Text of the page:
Everybody likes to talk about who’ll win Best Picture at the Oscars, but what about those unsung cinematic heroes who make movies less than 40 minutes long?
One such film is the Oscar-nominated "Boogaloo and Graham," directed by Michael Lennox. Set in 1970s Belfast, the story focuses on two young boys, Jamesy and Malachy (played by Riley Hamilton and Aaron Lynch), and their beloved pet chickens, Boogaloo and Graham.
"Whenever you're working with children and animals your expectations sort of go out the window, you don't really know what to expect. But I can honestly say one hundred percent, it was the most enjoyable shoot I'd ever been on... the chickens were great, they did what they were told. The kids are non-actors so with that you get a sense of innocence and naturalness on the screen, and when it works it just really is a treasure."
I was going to ask how much experience the kids had... It looks [like] they're seasoned, veteran child actors. But they had no experience?
"Yeah well especially the younger one Riley [Hamilton], I actually found him in a kickboxing gym. Because sometimes over in Northern Ireland, I auditioned a lot of kids and they go to stage school and sometimes that doesn't work particularly well for the screen.
So I went into this kickboxing club and saw Riley arguing with his mother at the side, and he told her in no uncertain terms, this is how my evening is going to work out. And I just said that's him, that's the kid, whatever he is doing, it is right there right in front of me. So I just said to him, 'Do you want to be in a movie?' And he turned around to me and was like, 'Well how many days am I going to get off school?' That was his contract, and I was like, 'You get four days off.' And he just looked at me and goes, 'That's a deal.' [laughs] So it was just, who he was as an individual is exactly the character in the script. So my job was just to let him run free and do his thing."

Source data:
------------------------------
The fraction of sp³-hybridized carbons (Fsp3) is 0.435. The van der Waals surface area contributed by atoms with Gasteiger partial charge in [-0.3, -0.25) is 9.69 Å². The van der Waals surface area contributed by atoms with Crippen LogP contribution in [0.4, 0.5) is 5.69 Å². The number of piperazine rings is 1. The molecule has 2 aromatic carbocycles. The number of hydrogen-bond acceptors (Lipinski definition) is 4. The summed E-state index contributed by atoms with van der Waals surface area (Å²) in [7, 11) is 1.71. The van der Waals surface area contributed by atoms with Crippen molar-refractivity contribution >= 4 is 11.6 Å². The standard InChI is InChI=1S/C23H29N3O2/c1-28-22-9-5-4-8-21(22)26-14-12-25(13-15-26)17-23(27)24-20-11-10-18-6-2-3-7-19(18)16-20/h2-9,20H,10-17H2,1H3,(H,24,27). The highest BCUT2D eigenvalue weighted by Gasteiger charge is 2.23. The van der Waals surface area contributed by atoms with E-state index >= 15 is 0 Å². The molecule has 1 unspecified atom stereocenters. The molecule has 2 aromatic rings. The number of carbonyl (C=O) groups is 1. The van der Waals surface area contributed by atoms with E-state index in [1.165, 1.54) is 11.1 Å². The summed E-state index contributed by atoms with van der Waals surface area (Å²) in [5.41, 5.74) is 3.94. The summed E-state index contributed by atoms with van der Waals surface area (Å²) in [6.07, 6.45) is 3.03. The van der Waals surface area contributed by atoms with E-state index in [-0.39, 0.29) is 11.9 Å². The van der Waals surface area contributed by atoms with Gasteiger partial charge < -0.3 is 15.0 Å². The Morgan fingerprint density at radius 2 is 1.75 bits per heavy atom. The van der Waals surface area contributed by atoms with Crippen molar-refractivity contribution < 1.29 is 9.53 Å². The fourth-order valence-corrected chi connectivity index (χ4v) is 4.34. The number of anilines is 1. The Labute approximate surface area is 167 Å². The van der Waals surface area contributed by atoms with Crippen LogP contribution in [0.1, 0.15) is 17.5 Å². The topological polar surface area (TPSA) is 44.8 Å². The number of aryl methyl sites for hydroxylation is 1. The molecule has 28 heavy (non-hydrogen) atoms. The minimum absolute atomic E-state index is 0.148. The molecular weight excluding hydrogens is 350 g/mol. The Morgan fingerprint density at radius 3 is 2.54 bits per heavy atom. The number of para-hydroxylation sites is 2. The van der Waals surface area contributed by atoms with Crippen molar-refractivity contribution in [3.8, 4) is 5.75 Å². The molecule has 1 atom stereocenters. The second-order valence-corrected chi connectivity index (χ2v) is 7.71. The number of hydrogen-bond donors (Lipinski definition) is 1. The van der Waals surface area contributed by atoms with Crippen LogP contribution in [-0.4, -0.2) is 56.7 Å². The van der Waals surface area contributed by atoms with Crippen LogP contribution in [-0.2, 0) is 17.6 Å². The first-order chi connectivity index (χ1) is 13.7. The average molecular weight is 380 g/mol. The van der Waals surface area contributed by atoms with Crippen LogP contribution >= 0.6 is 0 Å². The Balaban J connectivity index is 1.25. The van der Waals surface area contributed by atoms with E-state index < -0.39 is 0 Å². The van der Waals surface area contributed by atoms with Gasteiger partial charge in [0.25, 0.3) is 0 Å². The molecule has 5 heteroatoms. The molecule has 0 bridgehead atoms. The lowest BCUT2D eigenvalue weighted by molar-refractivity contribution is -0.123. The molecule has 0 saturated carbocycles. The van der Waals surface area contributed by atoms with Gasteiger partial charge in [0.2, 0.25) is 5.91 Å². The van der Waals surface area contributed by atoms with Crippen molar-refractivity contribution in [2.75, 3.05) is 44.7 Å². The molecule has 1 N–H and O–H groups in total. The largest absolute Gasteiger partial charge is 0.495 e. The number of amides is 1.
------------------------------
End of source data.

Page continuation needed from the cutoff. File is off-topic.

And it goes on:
What was it about the script that got you interested?
"Well Ronan Blaney, who wrote the script... he actually penned it two years ago. And I just found it extremely funny and charming, but also poignant. The Troubles in Northern Ireland was a very important historical event, and I thought this story was a different take on it. And hopefully it's a universal story. You know what I mean, there's conflict all over the world. But for me, it was the sort of small stories which happen behind closed doors about family, and the sort of madness of family life that sort of happens in any conflict... And Ronan, I think his script with the charm and humor, just seemed to represent that. And it was a dream for me as a director to get a chance to do it."